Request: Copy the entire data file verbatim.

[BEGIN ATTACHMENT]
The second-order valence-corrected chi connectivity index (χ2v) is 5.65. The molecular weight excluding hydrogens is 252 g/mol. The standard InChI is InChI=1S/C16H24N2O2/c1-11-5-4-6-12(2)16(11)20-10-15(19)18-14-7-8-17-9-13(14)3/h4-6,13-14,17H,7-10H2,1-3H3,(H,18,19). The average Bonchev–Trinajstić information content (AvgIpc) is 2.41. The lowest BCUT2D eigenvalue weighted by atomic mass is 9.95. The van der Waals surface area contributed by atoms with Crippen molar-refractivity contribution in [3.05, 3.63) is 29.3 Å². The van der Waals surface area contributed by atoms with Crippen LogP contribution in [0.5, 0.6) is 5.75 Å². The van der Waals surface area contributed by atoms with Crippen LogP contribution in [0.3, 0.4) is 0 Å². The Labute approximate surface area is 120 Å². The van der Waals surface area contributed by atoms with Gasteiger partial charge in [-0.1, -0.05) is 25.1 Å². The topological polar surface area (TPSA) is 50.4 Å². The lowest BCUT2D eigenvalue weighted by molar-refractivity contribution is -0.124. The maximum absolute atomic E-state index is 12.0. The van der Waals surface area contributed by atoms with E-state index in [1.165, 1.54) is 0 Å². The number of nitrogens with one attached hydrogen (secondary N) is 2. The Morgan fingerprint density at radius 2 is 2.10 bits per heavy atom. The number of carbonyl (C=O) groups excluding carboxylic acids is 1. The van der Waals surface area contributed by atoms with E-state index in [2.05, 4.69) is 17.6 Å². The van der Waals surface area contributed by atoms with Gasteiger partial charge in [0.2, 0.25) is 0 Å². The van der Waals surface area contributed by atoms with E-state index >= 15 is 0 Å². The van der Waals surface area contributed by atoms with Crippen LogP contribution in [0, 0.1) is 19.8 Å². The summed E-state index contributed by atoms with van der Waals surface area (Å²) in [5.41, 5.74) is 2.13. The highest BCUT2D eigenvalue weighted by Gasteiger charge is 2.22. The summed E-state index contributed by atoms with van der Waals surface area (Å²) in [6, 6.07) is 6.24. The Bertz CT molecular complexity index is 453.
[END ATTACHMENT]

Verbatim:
The second-order valence-corrected chi connectivity index (χ2v) is 5.65. The molecular weight excluding hydrogens is 252 g/mol. The standard InChI is InChI=1S/C16H24N2O2/c1-11-5-4-6-12(2)16(11)20-10-15(19)18-14-7-8-17-9-13(14)3/h4-6,13-14,17H,7-10H2,1-3H3,(H,18,19). The average Bonchev–Trinajstić information content (AvgIpc) is 2.41. The lowest BCUT2D eigenvalue weighted by atomic mass is 9.95. The van der Waals surface area contributed by atoms with Crippen molar-refractivity contribution in [3.05, 3.63) is 29.3 Å². The van der Waals surface area contributed by atoms with Crippen LogP contribution in [0.5, 0.6) is 5.75 Å². The van der Waals surface area contributed by atoms with Crippen LogP contribution in [0.3, 0.4) is 0 Å². The Labute approximate surface area is 120 Å². The van der Waals surface area contributed by atoms with Gasteiger partial charge in [-0.1, -0.05) is 25.1 Å². The topological polar surface area (TPSA) is 50.4 Å². The lowest BCUT2D eigenvalue weighted by molar-refractivity contribution is -0.124. The maximum absolute atomic E-state index is 12.0. The van der Waals surface area contributed by atoms with E-state index in [1.165, 1.54) is 0 Å². The number of nitrogens with one attached hydrogen (secondary N) is 2. The Morgan fingerprint density at radius 2 is 2.10 bits per heavy atom. The number of carbonyl (C=O) groups excluding carboxylic acids is 1. The van der Waals surface area contributed by atoms with E-state index in [2.05, 4.69) is 17.6 Å². The van der Waals surface area contributed by atoms with Gasteiger partial charge in [0.2, 0.25) is 0 Å². The van der Waals surface area contributed by atoms with E-state index >= 15 is 0 Å². The van der Waals surface area contributed by atoms with Crippen LogP contribution in [0, 0.1) is 19.8 Å². The summed E-state index contributed by atoms with van der Waals surface area (Å²) in [5.41, 5.74) is 2.13. The highest BCUT2D eigenvalue weighted by Gasteiger charge is 2.22. The summed E-state index contributed by atoms with van der Waals surface area (Å²) in [6, 6.07) is 6.24. The Bertz CT molecular complexity index is 453.